Genetic and Environmental Analysis of Vegetative and Yield Traits in the Oil Palm ( Elaeis Sp.).

Opeke, Bolanle olufunmilayo (1986)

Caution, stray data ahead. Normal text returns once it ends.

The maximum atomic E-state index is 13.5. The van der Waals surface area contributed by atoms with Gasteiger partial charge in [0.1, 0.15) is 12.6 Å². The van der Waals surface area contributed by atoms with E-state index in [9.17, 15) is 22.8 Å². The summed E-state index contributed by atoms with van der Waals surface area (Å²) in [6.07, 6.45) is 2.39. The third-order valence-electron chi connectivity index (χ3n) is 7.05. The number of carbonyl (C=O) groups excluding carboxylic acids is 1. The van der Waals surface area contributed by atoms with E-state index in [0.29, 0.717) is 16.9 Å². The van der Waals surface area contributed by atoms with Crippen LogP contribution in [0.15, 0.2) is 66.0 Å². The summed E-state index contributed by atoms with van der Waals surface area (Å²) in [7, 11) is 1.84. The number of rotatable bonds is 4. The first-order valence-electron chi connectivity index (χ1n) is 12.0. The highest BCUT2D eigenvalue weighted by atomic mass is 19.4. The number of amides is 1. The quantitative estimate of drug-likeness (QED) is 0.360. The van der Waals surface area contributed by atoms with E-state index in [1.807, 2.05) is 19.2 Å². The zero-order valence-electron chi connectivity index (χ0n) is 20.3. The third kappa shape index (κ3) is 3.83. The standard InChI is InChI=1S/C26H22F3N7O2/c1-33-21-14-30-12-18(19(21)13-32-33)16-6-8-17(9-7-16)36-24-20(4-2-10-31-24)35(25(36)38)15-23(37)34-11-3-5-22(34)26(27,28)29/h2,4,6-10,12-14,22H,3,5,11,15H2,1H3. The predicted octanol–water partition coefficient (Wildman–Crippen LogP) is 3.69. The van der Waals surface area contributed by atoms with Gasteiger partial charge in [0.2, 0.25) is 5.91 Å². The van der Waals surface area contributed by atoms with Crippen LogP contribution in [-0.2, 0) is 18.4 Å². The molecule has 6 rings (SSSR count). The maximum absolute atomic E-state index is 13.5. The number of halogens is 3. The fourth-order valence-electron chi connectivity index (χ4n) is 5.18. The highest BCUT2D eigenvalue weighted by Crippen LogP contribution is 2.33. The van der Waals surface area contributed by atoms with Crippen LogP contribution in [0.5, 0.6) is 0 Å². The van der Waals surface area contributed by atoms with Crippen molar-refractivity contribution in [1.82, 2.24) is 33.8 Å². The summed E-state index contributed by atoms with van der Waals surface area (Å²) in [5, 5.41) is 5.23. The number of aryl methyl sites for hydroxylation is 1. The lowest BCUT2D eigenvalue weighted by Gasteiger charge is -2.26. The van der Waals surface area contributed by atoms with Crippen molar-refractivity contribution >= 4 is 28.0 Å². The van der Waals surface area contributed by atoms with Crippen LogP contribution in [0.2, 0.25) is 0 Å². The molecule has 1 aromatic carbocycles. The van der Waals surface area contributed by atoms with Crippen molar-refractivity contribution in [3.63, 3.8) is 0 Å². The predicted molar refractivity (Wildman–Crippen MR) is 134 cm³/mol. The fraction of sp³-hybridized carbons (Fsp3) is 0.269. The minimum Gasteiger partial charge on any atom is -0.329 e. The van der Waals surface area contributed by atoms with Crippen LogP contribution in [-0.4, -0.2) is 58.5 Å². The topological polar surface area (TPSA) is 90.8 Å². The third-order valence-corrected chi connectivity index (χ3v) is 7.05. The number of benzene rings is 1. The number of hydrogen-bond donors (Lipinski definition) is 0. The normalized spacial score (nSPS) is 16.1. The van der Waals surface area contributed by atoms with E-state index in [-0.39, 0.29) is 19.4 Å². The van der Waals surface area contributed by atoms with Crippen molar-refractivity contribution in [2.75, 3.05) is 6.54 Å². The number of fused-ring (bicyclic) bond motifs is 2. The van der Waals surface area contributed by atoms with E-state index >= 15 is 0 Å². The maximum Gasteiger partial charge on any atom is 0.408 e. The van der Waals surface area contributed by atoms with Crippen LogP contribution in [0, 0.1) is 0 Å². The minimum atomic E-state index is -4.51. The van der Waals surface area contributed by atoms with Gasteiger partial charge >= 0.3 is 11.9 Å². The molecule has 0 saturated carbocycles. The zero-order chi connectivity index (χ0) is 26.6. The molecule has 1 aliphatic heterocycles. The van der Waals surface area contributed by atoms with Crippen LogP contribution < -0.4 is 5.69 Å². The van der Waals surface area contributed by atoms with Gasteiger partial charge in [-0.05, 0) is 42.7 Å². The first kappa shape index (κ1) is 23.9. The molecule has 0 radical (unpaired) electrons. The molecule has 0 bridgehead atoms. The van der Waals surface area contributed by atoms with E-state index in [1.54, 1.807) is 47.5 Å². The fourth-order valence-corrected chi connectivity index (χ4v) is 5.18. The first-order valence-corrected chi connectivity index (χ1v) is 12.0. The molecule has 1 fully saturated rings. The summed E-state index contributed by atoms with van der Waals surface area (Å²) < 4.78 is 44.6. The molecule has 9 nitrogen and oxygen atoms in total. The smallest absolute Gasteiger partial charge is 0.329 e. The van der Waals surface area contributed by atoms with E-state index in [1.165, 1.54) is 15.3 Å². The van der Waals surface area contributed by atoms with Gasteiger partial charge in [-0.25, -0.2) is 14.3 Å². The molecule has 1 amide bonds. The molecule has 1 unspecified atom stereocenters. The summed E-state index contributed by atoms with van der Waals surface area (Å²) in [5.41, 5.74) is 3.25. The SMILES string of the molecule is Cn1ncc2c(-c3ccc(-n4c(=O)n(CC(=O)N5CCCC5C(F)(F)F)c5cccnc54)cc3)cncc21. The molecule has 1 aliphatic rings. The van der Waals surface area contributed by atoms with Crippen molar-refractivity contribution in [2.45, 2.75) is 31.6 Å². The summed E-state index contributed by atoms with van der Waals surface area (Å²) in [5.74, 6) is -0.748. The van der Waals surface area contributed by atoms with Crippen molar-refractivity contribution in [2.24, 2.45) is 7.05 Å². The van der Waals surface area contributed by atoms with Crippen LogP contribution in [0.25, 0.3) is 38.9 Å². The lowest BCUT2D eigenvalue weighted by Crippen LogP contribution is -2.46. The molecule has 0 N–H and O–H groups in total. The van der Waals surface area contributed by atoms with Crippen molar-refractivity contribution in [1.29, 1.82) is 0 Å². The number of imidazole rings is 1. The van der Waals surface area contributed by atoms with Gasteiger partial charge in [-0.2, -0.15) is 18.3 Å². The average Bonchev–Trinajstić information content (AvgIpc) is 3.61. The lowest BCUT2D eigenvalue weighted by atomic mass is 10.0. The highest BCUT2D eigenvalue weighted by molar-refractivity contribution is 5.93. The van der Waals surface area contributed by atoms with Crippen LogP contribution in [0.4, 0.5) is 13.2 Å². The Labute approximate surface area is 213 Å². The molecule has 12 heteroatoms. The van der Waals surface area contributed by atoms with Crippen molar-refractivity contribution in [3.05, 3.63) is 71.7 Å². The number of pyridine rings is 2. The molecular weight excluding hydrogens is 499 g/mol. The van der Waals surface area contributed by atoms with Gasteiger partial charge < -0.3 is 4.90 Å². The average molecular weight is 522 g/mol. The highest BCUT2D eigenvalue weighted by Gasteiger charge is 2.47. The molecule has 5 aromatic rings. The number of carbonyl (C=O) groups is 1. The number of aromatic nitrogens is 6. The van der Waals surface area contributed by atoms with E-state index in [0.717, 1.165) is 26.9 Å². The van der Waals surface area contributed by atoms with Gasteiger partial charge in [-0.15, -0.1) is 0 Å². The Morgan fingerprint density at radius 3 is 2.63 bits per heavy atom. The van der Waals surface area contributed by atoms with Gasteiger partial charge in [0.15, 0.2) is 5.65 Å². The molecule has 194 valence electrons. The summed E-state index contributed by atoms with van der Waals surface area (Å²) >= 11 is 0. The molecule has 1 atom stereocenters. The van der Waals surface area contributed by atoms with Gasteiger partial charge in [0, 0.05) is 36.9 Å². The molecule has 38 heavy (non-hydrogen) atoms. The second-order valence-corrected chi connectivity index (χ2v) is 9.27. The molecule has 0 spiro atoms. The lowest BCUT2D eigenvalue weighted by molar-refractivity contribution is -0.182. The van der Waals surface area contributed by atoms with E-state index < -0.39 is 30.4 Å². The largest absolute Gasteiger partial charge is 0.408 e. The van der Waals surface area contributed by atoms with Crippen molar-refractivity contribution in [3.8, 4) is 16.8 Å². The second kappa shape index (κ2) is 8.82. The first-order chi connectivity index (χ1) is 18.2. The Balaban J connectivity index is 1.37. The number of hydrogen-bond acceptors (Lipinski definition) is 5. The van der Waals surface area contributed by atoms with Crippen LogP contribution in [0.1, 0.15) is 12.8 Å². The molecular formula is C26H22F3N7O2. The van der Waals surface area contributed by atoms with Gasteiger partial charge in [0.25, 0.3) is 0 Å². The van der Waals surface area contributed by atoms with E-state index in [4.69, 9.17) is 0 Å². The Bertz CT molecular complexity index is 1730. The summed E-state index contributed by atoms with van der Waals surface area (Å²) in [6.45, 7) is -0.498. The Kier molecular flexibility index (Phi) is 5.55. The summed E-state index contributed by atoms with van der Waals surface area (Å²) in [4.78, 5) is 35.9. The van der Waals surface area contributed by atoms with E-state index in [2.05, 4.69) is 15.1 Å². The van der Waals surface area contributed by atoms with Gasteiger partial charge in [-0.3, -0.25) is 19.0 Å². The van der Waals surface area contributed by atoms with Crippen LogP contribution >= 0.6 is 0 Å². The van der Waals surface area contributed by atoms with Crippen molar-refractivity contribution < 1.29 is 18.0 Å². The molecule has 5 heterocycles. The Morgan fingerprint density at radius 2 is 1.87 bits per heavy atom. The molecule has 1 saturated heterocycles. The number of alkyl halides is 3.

A total of 21 hybrids of oil palm consisting of four Elaeis,guineensis palms selected for shortness, three F1 interspecific hybrids (Elaeis oleifera x E. guineensis), 13 hybrids from the first backcross gene-ration (BC1) of the F1 interspecific hybrid crossed to E. guineensis and a standard cross used as check, were evaluated for yield and vegetative traits with a view to determining a suitable breeding method for short-stemmed palms. Associations among all traits were also investigated. Furthermore, the effects of climatic factors on vegetative and yield traits were investigated using correlations, stepwise multiple regression and path coefficient analyses. In addition, two environmental indices (biological and biophysical) were compared for yield stability using nine Dura (D) x Tenera (T) hybrids. Data for evaluation were collected from three field plantings made at the Nigerian Institute for Oil Palm Research near Benin City, between 1960 and 1969; and data collected covered the period 1963 to 1982.Generally, the backcross hybrids were superior in cumulative' trunk height and annual trunk increment compared to E. guineensis palms selected for shortness, the F1 interspecific hybrids and the check. However, average yield (as measured by fresh fruit bunch yield) of the backcross hybrids was 22.8-48.2% lower than the mean of the F1 interspecific hybrids. Number of bunches and mean bunch weight were associated with vigor characteristics (trunk height, crown diameter and number of leaves) in the backcross hybrids. Total sunshine hours and minimum relative humidity at about 18-21 months before harvest demonstrated the strongest associations with number of bunches and fresh fruit bunch yield. Generally, progenies maintained their relative ranking for environmental response regardless of the index used to quantify the environment.